No grown-ups have said, but I think that the reason for the music position is available is that the school is taking great pains to oust the teacher, to avoid discrimination and/or a union grievance. Yet while these things go on, there is no music being taught nor band practice at the end of the day, which was a continuing disappointment to the band students.

I had no desire to be a teacher; it was never a career choice. After college, I wanted to be involved with manufacturing, where something finite is built. Therefore, it seems odd that I would ever attempt to sub at a middle school. As a wheelchair user in a society that tends to devalue your abilities. I want to disprove this by trying even harder to prove them wrong.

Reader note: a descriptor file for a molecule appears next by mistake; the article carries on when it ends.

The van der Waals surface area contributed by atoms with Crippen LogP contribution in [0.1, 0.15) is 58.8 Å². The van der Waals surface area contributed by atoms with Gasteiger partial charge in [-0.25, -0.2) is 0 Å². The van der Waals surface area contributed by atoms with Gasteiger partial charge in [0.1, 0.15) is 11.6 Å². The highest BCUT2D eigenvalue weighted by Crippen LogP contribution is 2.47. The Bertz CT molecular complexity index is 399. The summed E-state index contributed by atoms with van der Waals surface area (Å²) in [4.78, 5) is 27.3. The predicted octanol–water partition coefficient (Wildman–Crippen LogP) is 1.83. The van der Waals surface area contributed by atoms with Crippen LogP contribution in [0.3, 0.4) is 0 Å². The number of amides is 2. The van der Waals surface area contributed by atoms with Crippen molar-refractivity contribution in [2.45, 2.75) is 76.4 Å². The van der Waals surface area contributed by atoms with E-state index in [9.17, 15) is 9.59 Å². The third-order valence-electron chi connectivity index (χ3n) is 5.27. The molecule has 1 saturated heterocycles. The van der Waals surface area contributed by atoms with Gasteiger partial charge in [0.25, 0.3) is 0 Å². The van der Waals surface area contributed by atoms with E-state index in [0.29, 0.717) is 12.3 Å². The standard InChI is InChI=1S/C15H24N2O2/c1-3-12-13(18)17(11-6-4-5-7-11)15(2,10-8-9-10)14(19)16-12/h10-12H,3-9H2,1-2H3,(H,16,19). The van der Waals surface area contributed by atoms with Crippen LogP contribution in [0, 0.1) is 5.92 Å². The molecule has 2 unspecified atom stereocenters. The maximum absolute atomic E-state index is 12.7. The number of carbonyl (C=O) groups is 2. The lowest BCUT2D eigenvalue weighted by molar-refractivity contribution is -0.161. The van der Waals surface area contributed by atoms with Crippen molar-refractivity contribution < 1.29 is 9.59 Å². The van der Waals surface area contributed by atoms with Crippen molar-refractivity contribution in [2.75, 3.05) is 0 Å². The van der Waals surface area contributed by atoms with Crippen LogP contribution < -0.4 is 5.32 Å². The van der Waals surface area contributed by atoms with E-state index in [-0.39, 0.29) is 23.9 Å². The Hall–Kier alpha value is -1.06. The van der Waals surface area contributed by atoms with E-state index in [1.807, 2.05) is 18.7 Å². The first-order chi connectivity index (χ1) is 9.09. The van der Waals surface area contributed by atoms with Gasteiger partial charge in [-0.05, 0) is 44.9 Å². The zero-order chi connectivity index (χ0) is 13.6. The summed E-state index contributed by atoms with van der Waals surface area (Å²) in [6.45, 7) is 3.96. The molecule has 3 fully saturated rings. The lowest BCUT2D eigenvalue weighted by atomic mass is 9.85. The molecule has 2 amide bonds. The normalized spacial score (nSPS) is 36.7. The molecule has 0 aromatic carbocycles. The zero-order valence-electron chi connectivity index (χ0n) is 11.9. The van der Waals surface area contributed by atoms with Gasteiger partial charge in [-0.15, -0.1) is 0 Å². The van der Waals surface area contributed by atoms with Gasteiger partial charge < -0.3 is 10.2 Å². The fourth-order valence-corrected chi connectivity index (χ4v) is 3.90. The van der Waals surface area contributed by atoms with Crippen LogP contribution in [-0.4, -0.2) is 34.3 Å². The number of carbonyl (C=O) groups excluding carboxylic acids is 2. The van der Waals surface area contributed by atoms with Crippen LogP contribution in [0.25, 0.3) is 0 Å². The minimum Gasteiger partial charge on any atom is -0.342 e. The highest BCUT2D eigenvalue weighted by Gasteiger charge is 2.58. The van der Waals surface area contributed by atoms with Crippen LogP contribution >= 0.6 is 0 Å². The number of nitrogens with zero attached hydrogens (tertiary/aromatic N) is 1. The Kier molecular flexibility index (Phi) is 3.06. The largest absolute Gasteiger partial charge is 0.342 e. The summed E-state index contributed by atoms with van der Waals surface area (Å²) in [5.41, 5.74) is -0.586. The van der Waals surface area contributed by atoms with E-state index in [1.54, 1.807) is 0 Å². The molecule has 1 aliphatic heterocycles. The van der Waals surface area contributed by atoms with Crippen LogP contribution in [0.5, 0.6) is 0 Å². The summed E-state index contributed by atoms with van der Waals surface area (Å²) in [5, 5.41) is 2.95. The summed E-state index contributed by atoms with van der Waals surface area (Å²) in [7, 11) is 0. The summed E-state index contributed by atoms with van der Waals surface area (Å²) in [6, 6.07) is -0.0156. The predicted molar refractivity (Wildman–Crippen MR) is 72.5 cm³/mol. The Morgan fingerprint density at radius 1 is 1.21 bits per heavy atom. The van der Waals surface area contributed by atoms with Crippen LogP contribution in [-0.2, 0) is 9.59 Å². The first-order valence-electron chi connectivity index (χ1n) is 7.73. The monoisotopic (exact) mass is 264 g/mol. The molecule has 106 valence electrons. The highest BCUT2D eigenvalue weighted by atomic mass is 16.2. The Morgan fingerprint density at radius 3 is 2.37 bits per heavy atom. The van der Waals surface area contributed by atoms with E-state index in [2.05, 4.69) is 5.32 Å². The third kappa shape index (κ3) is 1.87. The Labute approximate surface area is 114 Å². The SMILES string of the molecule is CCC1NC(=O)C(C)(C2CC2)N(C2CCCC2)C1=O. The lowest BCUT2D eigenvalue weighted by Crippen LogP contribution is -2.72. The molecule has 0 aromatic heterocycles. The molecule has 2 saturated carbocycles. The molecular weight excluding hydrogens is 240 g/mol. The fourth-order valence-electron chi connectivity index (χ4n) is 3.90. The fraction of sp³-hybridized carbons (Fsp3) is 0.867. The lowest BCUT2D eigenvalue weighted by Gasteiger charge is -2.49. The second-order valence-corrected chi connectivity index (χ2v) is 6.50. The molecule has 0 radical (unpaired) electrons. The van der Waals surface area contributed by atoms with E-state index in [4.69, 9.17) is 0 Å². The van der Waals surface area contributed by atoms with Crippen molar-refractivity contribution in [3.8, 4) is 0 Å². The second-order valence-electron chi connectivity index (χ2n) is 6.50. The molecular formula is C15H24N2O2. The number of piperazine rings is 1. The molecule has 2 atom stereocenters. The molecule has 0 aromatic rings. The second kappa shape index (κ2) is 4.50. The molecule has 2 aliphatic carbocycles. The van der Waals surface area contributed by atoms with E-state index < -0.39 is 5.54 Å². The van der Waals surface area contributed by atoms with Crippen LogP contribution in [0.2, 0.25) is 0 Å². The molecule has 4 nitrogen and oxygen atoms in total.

Except this guy in the wheelchair at the most is still no taller than 5 feet, with nary the physical presence required to deal with a generally disruptive bunch of students. ‘Disruptive’ is the kindest adjective to use here. I will quibble with anyone who wants to blame today’s disruptive students as just mirroring today’s social ills. This of course is total BS. Parents don't do their job anyway, but our kids were well behaved, and many are.Perhaps the authorities should enforce a serious code of discipline in the schools with no exceptions. You hope the authorities will agree, and forget about the lawyers. Do what you have to do. Or choose another line of work!